Why, of course, Mr. Alien. I’d be happy to direct you to the one creative endeavour that I think best describes humans on this planet.
It’s a movie called Koyaanisqatsi: Life Out of Balance. The title is the first in a trilogy, but you really only need to see the first. To tell you the truth, watching the entire three parts in one marathon event would make you want to vaporize yourself.
It’s a tragedy, a horror film, a black comedy. The music is cool. Sure, there are some spectacular scenes of natural beauty, but the contrast to the madness wrought by we humans is almost too much to bear. I weep at the end. Every time.
You need to watch it.
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Koyaanisqatsi: Life Out of Balance, is a 1982 film directed by Godfrey Reggio with music composed by Philip Glass and cinematography by Ron Fricke.
The film consists primarily of slow motion and time-lapse footage of cities and many natural landscapes across the United States. The visual tone poem contains neither dialogue nor a vocalized narration: its tone is set by the juxtaposition of images and music. Reggio explained the lack of dialogue by stating “it’s not for lack of love of the language that these films have no words. It’s because, from my point of view, our language is in a state of vast humiliation. It no longer describes the world in which we live.”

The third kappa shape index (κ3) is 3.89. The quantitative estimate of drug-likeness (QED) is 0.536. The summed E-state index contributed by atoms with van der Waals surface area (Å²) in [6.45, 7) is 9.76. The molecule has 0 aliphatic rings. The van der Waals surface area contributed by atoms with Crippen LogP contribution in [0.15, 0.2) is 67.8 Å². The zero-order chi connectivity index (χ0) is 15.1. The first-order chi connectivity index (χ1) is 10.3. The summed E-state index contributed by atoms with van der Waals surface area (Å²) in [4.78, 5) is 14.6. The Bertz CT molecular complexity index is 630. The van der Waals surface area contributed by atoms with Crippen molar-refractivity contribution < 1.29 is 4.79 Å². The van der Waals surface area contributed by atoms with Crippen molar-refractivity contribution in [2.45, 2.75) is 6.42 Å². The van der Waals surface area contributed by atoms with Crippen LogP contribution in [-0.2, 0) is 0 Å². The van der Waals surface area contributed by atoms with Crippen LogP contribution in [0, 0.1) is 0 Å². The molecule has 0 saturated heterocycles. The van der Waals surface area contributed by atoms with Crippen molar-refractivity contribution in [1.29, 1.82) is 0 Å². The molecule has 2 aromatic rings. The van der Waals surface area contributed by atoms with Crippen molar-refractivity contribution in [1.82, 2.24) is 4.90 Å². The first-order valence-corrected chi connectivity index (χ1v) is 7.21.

In the Hopi language, the word Koyaanisqatsi means “unbalanced life”. The film is the first in the Qatsi trilogy of films: it is followed by Powaqqatsi (1988) and Naqoyqatsi (2002). The trilogy depicts different aspects of the relationship between humans, nature, and technology. Koyaanisqatsi is the best known of the trilogy and is considered a cult film.
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